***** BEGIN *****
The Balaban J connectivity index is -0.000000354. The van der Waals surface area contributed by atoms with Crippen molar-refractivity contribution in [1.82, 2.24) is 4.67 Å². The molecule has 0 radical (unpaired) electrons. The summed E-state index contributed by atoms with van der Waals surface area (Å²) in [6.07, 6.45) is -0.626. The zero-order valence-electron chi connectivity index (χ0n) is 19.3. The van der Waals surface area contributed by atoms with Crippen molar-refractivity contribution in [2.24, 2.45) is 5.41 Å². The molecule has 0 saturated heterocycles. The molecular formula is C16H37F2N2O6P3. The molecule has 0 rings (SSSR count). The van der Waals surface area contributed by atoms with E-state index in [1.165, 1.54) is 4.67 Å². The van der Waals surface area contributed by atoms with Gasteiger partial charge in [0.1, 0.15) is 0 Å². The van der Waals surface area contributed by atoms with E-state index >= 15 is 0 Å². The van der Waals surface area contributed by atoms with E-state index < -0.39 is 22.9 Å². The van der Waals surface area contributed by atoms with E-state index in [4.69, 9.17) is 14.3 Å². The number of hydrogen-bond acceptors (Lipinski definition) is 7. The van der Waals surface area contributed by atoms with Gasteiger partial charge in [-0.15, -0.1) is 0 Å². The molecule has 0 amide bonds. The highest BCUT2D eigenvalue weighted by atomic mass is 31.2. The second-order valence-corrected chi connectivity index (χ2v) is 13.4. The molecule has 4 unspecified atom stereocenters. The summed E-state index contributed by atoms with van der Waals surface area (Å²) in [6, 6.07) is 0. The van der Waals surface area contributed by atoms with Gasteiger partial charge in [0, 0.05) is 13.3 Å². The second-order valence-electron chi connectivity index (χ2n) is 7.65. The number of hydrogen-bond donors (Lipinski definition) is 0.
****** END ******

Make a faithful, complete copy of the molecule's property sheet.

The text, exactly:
The Balaban J connectivity index is -0.000000354. The van der Waals surface area contributed by atoms with Crippen molar-refractivity contribution in [1.82, 2.24) is 4.67 Å². The molecule has 0 radical (unpaired) electrons. The summed E-state index contributed by atoms with van der Waals surface area (Å²) in [6.07, 6.45) is -0.626. The zero-order valence-electron chi connectivity index (χ0n) is 19.3. The van der Waals surface area contributed by atoms with Crippen molar-refractivity contribution in [2.24, 2.45) is 5.41 Å². The molecule has 0 saturated heterocycles. The molecular formula is C16H37F2N2O6P3. The molecule has 0 rings (SSSR count). The van der Waals surface area contributed by atoms with E-state index in [1.165, 1.54) is 4.67 Å². The van der Waals surface area contributed by atoms with Gasteiger partial charge in [0.1, 0.15) is 0 Å². The van der Waals surface area contributed by atoms with E-state index >= 15 is 0 Å². The van der Waals surface area contributed by atoms with E-state index < -0.39 is 22.9 Å². The van der Waals surface area contributed by atoms with E-state index in [4.69, 9.17) is 14.3 Å². The number of hydrogen-bond acceptors (Lipinski definition) is 7. The van der Waals surface area contributed by atoms with Gasteiger partial charge in [-0.15, -0.1) is 0 Å². The molecule has 0 amide bonds. The highest BCUT2D eigenvalue weighted by atomic mass is 31.2. The second-order valence-corrected chi connectivity index (χ2v) is 13.4. The molecule has 4 unspecified atom stereocenters. The summed E-state index contributed by atoms with van der Waals surface area (Å²) in [6, 6.07) is 0. The van der Waals surface area contributed by atoms with Gasteiger partial charge in [0, 0.05) is 13.3 Å². The second-order valence-electron chi connectivity index (χ2n) is 7.65. The number of hydrogen-bond donors (Lipinski definition) is 0.